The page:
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BREATHE: De-Escalation Skills

The acronym below is a simple, five-step process that may support you to stay self-connected and in your intention to connect with the other, including in tense situations. It is adapted from the principles of Non Violent Communication explained on the previous page.

  • Breathe. Ground. Notice your sources of support.
  • Remember The Humanity of All.
  • Empathy Before Education.
    • Reflecting Not Reacting.
    • Feelings Before Facts.
    • Connection Over Correction.
  • Ask First and Authentically Self-Express.
  • BreaTHE. Debrief with Support.

NVC De-Escalation Step by Step

1. Breathe. Ground. Notice your sources of support.

High-intensity and conflictual moments can be extremely challenging. We are hard-wired to fight, flight or freeze during them. And if we wish to remain calm, self-connected and able to focus on connecting with the other, we need both preparation and support. The idea of this first step then is preparatory. Before you begin your ‘work’ as a de-escalator, between each moment you are active, whenever you have a second to replenish - breathe. Ground yourself. Connect to the fact that life is ongoing no matter what is happening in this present moment. Also: look around and name what support you have available; simply doing so can give you a sense of safety, solidarity, stability.

2. Remember The Humanity of All

A commitment to nonviolence begins from the premise that all of us matter. It recognises that we are all fundamentally similar. It also holds that none of us is intrinsically ‘bad’, even when and if we do things that are painful for others. A critical starting point for practicing nonviolence, therefore, is to connect to the humanity of all. We can do this by attempting to put ourselves in another person’s shoes. In the context of a protest, imagine yourself as a frustrated commuter, a policeman, or an angry demonstrator. What are you feeling? Why? Sink as deeply as you can into what it must feel like to be that person, how you would feel if you were them. Judgements and evaluations of the ‘rightness’, ‘wrongness’ or ‘deservingness’ of the other will block our compassion for them; imagining ourselves as them can help to melt those judgements away.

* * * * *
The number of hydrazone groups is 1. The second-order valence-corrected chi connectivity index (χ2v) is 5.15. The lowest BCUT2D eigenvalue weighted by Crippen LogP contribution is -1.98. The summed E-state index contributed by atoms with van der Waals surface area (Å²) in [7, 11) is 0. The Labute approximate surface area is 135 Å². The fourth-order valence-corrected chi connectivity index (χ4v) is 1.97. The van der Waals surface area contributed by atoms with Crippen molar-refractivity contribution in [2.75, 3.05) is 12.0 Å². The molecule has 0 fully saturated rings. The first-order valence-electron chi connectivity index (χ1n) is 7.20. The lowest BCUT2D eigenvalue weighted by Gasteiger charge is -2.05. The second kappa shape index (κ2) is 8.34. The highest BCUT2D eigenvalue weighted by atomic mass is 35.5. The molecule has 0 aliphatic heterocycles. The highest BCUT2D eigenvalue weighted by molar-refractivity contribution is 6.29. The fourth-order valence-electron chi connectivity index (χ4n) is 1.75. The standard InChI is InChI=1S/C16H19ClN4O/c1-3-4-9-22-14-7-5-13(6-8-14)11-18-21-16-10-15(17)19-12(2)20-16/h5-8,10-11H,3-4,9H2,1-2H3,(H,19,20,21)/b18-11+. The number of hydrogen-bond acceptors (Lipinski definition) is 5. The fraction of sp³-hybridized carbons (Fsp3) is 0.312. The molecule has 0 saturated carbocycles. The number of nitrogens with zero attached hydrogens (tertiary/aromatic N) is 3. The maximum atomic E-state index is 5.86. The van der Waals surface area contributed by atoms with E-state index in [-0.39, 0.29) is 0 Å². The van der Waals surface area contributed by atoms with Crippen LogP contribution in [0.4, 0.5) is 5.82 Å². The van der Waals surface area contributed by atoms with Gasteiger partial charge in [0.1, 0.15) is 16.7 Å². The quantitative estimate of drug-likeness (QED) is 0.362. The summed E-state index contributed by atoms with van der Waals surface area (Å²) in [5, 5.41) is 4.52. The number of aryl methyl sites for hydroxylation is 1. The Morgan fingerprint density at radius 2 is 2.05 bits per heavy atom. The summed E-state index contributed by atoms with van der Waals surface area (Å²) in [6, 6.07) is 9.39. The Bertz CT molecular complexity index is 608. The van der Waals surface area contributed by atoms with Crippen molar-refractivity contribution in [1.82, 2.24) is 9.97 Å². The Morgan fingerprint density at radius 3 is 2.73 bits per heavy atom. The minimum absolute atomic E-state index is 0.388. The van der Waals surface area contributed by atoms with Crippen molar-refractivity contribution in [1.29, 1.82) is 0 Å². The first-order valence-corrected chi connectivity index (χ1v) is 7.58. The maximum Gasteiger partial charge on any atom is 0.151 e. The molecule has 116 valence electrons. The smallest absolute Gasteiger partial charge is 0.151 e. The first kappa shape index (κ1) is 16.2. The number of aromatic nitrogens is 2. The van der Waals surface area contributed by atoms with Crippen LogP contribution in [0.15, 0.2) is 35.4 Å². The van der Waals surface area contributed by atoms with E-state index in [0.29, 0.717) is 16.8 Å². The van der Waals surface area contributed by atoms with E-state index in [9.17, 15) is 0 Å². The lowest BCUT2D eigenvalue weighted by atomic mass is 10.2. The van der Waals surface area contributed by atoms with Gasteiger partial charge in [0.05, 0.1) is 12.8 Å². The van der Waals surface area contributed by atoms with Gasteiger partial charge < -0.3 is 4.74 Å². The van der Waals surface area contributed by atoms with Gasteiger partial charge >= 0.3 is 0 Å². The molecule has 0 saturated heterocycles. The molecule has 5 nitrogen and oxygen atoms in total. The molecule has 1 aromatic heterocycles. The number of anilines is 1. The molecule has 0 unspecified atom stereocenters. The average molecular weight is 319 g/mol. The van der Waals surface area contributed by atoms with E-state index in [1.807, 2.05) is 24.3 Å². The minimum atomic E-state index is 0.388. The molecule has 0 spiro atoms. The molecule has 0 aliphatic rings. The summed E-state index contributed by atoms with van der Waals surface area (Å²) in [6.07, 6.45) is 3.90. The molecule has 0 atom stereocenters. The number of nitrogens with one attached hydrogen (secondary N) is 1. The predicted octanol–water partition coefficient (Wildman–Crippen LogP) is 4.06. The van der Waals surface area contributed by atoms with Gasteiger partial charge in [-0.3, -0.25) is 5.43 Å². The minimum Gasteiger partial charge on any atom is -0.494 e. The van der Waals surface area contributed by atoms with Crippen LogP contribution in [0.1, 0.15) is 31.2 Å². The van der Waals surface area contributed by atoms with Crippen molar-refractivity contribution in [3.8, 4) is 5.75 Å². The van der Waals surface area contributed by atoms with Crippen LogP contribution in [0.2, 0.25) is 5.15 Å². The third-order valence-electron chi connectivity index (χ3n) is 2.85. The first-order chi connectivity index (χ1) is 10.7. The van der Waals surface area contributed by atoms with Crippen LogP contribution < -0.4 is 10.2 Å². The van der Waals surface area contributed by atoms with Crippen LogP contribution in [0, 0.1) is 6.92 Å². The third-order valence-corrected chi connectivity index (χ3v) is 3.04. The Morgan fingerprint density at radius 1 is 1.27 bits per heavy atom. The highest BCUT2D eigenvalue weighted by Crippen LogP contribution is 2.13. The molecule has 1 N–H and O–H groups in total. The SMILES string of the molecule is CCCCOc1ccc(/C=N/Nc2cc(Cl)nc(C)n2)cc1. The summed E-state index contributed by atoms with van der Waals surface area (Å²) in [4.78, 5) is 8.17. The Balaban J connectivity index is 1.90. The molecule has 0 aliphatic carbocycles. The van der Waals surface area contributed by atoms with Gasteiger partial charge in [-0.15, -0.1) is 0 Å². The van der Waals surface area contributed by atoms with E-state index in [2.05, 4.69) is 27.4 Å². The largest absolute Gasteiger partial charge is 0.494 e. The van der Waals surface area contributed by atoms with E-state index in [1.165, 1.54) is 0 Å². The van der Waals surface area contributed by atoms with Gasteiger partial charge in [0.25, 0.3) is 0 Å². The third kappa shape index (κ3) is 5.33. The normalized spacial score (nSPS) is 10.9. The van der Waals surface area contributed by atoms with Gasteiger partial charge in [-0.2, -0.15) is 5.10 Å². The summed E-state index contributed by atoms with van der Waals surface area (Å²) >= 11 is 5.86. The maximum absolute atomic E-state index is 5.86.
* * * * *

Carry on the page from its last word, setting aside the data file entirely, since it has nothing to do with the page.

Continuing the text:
3. Empathy Before Education

When people are upset, empathy can be supportive. They don’t want to be told that they’ll be OK, that this isn’t a big deal, that you’ve had it worse or have an answer for them. They also don’t want some ‘rational’ engagement where you seek to shift their state through the force of argument. What they want is to be understood - to have someone get what they’re feeling and why. Think of the times when you are upset - isn’t that also what you want?

Truly listening to someone is a powerful gift that can foster a real sense of connection. It also supports people to re-centre themselves, taking the immediate charge out of any anger. At the very core of our de-escalation will be ongoing empathy. It is the lifeblood of NVC and will be essential to maintaining peaceful connection at protest actions. It is also likely to be fundamental to any growth in this movement, since all the latest psychological research suggests that people are not often persuaded to change their worldviews but instead open to change through the pathway of connection.

4. Ask First - Is the other person ready to hear your perspective?

This helps to build a nonviolent culture of consent and choice. If you want to be genuinely heard by the other, they need to be ready to hear you. And they are unlikely to be ready if they are triggered and angry and don’t first feel heard by you. This is why empathy first is critical. And then, when there is connection between you, respect that person’s space by asking them whether they are open to hearing what’s alive for you. Asking for consent prepares them in a small way for listening, so they are more likely to take on board what you are saying.

A is also for Authentic Self-Expression. In other words, how can you express what is alive for you in ways that are authentic as well as compassionate and connecting.

Before you do this, spend a moment to connect emotionally with your reasons for being involved with XR. What is it that deep within you is motivating you to spend hours, days, weeks organising and going to the streets, with the consequences of arrest if you get arrested?

5. BreaTHE - Self-check in. Notice your sources of support. e.g. empathy, movement, checkin. Plan to access them.

Don’t forget that protests, and conflict within them can be intense, energy-sapping, scary and many other things besides. You may well need empathy of your own or other support to sustain your nonviolence in and beyond them. When they are over, make sure you bookend your contribution with a debrief. Ground yourself again as you did at the start. Seek support and access it.